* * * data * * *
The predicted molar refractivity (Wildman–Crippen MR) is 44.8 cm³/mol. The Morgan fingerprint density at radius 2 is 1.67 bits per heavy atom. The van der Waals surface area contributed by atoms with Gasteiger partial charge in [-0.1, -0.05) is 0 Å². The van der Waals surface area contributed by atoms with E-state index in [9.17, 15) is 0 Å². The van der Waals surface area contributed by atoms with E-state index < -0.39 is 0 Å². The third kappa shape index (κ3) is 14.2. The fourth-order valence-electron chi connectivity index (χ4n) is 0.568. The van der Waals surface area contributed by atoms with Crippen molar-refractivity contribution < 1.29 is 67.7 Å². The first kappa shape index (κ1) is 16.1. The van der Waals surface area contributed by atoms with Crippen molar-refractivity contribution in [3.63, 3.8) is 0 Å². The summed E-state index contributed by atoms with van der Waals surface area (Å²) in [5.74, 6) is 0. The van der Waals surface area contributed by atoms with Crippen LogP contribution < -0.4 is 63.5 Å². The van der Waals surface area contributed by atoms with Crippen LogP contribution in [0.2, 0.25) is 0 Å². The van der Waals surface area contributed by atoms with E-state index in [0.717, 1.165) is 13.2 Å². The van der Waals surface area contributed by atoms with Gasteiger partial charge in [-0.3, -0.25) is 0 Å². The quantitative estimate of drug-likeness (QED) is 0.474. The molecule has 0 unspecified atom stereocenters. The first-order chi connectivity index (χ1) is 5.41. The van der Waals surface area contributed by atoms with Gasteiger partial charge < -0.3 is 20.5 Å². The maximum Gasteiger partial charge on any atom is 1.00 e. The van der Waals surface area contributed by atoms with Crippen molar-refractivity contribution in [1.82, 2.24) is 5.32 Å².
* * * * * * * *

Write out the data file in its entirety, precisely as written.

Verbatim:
The predicted molar refractivity (Wildman–Crippen MR) is 44.8 cm³/mol. The Morgan fingerprint density at radius 2 is 1.67 bits per heavy atom. The van der Waals surface area contributed by atoms with Gasteiger partial charge in [-0.1, -0.05) is 0 Å². The van der Waals surface area contributed by atoms with E-state index in [9.17, 15) is 0 Å². The van der Waals surface area contributed by atoms with E-state index < -0.39 is 0 Å². The third kappa shape index (κ3) is 14.2. The fourth-order valence-electron chi connectivity index (χ4n) is 0.568. The van der Waals surface area contributed by atoms with Crippen molar-refractivity contribution < 1.29 is 67.7 Å². The first kappa shape index (κ1) is 16.1. The van der Waals surface area contributed by atoms with Crippen molar-refractivity contribution in [3.63, 3.8) is 0 Å². The summed E-state index contributed by atoms with van der Waals surface area (Å²) in [5.74, 6) is 0. The van der Waals surface area contributed by atoms with Crippen LogP contribution < -0.4 is 63.5 Å². The van der Waals surface area contributed by atoms with Crippen LogP contribution in [0.2, 0.25) is 0 Å². The van der Waals surface area contributed by atoms with E-state index in [0.717, 1.165) is 13.2 Å². The van der Waals surface area contributed by atoms with Gasteiger partial charge in [-0.3, -0.25) is 0 Å². The quantitative estimate of drug-likeness (QED) is 0.474. The molecule has 0 unspecified atom stereocenters. The first-order chi connectivity index (χ1) is 5.41. The van der Waals surface area contributed by atoms with Gasteiger partial charge < -0.3 is 20.5 Å². The maximum Gasteiger partial charge on any atom is 1.00 e. The van der Waals surface area contributed by atoms with Crippen molar-refractivity contribution in [1.82, 2.24) is 5.32 Å².